Playing field sell off

Eco-Classroom at Dulwich Hamlett Junior School

Recent figures from The Department For Education show that one school playing field is sold off every three weeks since the coalition was formed. That amounts to 57 playing fields since May 2010. The figures also show that the rate of sell off is accelerating, probably as a result of increasing financial pressure being felt by schools.

Open space is not only an essential prerequisite for the provision of a broadly balanced PE curriculum: it is also vitally important to give children a connection with the outdoors. As a nation we no longer seem to value the ‘great’ outdoors and our children are growing up estranged from the natural world. More and more young people are locking themselves away inside with only screens and devices for company. Obesity and depression are rising amongst adolescents, whose sense of community is also diminishing.

If we are to reverse these trends, and raise a generation of children who are healthy with a genuine concern for their environment, it is essential that schools’ infrastructure encourages a closeness with nature. A spokesman for the Department for Education insisted that it is made clear to schools selling their fields, that all proceeds must be put back into improving sports or educational facilities.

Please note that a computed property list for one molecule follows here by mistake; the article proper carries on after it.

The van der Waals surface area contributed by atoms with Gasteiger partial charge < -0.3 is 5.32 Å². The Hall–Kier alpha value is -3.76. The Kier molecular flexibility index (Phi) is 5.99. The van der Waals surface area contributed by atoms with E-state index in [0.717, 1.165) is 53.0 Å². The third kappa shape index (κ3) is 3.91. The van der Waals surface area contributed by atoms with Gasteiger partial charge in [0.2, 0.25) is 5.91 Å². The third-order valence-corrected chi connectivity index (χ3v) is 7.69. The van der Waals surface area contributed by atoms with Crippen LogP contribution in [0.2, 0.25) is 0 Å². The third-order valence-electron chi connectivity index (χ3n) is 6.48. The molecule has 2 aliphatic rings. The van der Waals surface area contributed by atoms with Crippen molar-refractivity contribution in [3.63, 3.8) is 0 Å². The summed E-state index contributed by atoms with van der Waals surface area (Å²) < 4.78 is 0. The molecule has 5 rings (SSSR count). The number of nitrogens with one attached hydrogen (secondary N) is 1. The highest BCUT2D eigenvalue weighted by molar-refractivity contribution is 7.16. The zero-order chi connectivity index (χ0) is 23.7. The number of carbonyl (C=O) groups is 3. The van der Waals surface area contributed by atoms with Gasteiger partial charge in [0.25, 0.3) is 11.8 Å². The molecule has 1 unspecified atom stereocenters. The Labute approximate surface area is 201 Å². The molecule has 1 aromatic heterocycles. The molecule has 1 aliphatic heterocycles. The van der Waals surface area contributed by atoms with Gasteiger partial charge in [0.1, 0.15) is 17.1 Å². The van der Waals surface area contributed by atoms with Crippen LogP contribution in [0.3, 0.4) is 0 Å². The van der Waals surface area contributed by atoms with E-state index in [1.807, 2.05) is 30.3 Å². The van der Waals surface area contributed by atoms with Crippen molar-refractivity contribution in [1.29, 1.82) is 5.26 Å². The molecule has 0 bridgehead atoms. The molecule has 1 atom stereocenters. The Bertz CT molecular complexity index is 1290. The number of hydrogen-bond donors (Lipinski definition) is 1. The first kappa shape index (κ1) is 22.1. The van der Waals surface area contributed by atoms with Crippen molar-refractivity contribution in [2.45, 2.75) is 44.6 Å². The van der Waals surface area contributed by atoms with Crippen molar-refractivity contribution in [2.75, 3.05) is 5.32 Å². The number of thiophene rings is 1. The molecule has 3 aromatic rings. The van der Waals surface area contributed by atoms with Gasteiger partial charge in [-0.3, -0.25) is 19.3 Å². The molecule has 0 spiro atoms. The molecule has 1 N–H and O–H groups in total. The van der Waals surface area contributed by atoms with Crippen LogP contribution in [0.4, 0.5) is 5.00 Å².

An extremely space efficient way to reinvest sale proceeds, whilst also preserving students’ association with their outdoor environment, is a Learning Escape eco-classroom. In a place where young minds are moulded, it’s important to create learning spaces that are both inspiring and motivating. Our eco-classrooms provide schools with a tranquil teaching environment, inspiring students as they connect with their natural surroundings. They are also having a proven effect on pupils’ concentration, self-discipline and behaviour. For example, research conducted amongst 21,000 students by the Heschong Mahone Group found that those with the most day lighting in their classrooms progressed 20 percent faster in mathematics and 26 percent faster 1n reading tests.

Not only does this connection with the great outdoors improve children’s ability to learn, it also enhances their quality of life and helps them become valued and integrated members of their community.